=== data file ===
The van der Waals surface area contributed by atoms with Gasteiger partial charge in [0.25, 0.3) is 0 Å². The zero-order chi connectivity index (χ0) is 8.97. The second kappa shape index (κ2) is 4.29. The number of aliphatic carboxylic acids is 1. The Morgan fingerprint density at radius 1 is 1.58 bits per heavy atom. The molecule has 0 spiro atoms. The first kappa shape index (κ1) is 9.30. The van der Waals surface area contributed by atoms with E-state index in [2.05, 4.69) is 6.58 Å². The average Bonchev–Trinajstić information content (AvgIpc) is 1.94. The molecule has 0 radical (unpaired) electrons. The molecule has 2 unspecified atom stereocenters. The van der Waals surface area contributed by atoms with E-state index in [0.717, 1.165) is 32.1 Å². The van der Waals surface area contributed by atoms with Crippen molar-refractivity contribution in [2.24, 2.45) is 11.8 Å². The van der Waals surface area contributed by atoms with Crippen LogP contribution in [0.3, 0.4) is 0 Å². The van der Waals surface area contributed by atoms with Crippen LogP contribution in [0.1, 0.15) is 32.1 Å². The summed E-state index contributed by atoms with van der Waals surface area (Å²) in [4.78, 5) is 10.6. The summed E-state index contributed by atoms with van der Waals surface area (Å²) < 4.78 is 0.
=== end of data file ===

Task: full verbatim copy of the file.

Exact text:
The van der Waals surface area contributed by atoms with Gasteiger partial charge in [0.25, 0.3) is 0 Å². The zero-order chi connectivity index (χ0) is 8.97. The second kappa shape index (κ2) is 4.29. The number of aliphatic carboxylic acids is 1. The Morgan fingerprint density at radius 1 is 1.58 bits per heavy atom. The molecule has 0 spiro atoms. The first kappa shape index (κ1) is 9.30. The van der Waals surface area contributed by atoms with E-state index in [2.05, 4.69) is 6.58 Å². The average Bonchev–Trinajstić information content (AvgIpc) is 1.94. The molecule has 0 radical (unpaired) electrons. The molecule has 2 unspecified atom stereocenters. The van der Waals surface area contributed by atoms with E-state index in [0.717, 1.165) is 32.1 Å². The van der Waals surface area contributed by atoms with Crippen molar-refractivity contribution in [2.24, 2.45) is 11.8 Å². The van der Waals surface area contributed by atoms with Crippen LogP contribution in [0.3, 0.4) is 0 Å². The van der Waals surface area contributed by atoms with Crippen LogP contribution in [0.1, 0.15) is 32.1 Å². The summed E-state index contributed by atoms with van der Waals surface area (Å²) in [4.78, 5) is 10.6. The summed E-state index contributed by atoms with van der Waals surface area (Å²) < 4.78 is 0.